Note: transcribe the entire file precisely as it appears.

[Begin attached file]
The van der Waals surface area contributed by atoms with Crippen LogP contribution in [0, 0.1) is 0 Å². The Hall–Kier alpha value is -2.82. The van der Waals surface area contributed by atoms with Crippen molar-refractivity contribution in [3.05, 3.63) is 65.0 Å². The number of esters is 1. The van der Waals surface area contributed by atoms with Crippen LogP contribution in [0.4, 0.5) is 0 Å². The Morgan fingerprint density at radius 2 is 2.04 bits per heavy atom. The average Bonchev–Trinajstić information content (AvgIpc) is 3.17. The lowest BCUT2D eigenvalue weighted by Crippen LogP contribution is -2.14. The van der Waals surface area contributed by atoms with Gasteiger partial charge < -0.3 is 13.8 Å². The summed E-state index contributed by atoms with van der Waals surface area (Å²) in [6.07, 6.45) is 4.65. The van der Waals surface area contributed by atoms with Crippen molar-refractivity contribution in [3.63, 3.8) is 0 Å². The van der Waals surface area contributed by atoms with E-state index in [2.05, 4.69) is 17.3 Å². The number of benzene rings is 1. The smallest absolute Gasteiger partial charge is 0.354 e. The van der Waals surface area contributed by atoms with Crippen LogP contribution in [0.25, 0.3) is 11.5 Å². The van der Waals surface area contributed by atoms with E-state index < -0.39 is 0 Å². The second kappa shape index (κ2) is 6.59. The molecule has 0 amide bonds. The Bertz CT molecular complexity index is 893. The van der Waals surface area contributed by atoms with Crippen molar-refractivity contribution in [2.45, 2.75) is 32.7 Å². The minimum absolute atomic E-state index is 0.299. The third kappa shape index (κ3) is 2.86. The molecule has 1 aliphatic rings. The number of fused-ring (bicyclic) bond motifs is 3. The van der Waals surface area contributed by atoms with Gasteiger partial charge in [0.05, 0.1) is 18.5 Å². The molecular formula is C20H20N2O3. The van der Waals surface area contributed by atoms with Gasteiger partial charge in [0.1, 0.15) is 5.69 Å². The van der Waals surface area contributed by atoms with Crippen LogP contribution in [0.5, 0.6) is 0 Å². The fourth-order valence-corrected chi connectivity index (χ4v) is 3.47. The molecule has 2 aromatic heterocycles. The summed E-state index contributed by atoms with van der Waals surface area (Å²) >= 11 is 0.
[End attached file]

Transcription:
The van der Waals surface area contributed by atoms with Crippen LogP contribution in [0, 0.1) is 0 Å². The Hall–Kier alpha value is -2.82. The van der Waals surface area contributed by atoms with Crippen molar-refractivity contribution in [3.05, 3.63) is 65.0 Å². The number of esters is 1. The van der Waals surface area contributed by atoms with Crippen LogP contribution in [0.4, 0.5) is 0 Å². The Morgan fingerprint density at radius 2 is 2.04 bits per heavy atom. The average Bonchev–Trinajstić information content (AvgIpc) is 3.17. The lowest BCUT2D eigenvalue weighted by Crippen LogP contribution is -2.14. The van der Waals surface area contributed by atoms with Gasteiger partial charge < -0.3 is 13.8 Å². The summed E-state index contributed by atoms with van der Waals surface area (Å²) in [6.07, 6.45) is 4.65. The van der Waals surface area contributed by atoms with Crippen molar-refractivity contribution in [3.63, 3.8) is 0 Å². The van der Waals surface area contributed by atoms with E-state index in [2.05, 4.69) is 17.3 Å². The number of benzene rings is 1. The smallest absolute Gasteiger partial charge is 0.354 e. The van der Waals surface area contributed by atoms with Crippen LogP contribution in [0.25, 0.3) is 11.5 Å². The van der Waals surface area contributed by atoms with E-state index < -0.39 is 0 Å². The second kappa shape index (κ2) is 6.59. The molecule has 0 amide bonds. The Bertz CT molecular complexity index is 893. The van der Waals surface area contributed by atoms with Crippen molar-refractivity contribution in [2.45, 2.75) is 32.7 Å². The minimum absolute atomic E-state index is 0.299. The third kappa shape index (κ3) is 2.86. The molecule has 1 aliphatic rings. The number of fused-ring (bicyclic) bond motifs is 3. The van der Waals surface area contributed by atoms with Gasteiger partial charge in [0.05, 0.1) is 18.5 Å². The molecular formula is C20H20N2O3. The van der Waals surface area contributed by atoms with Gasteiger partial charge in [0.1, 0.15) is 5.69 Å². The van der Waals surface area contributed by atoms with Crippen LogP contribution in [0.5, 0.6) is 0 Å². The fourth-order valence-corrected chi connectivity index (χ4v) is 3.47. The molecule has 2 aromatic heterocycles. The summed E-state index contributed by atoms with van der Waals surface area (Å²) >= 11 is 0.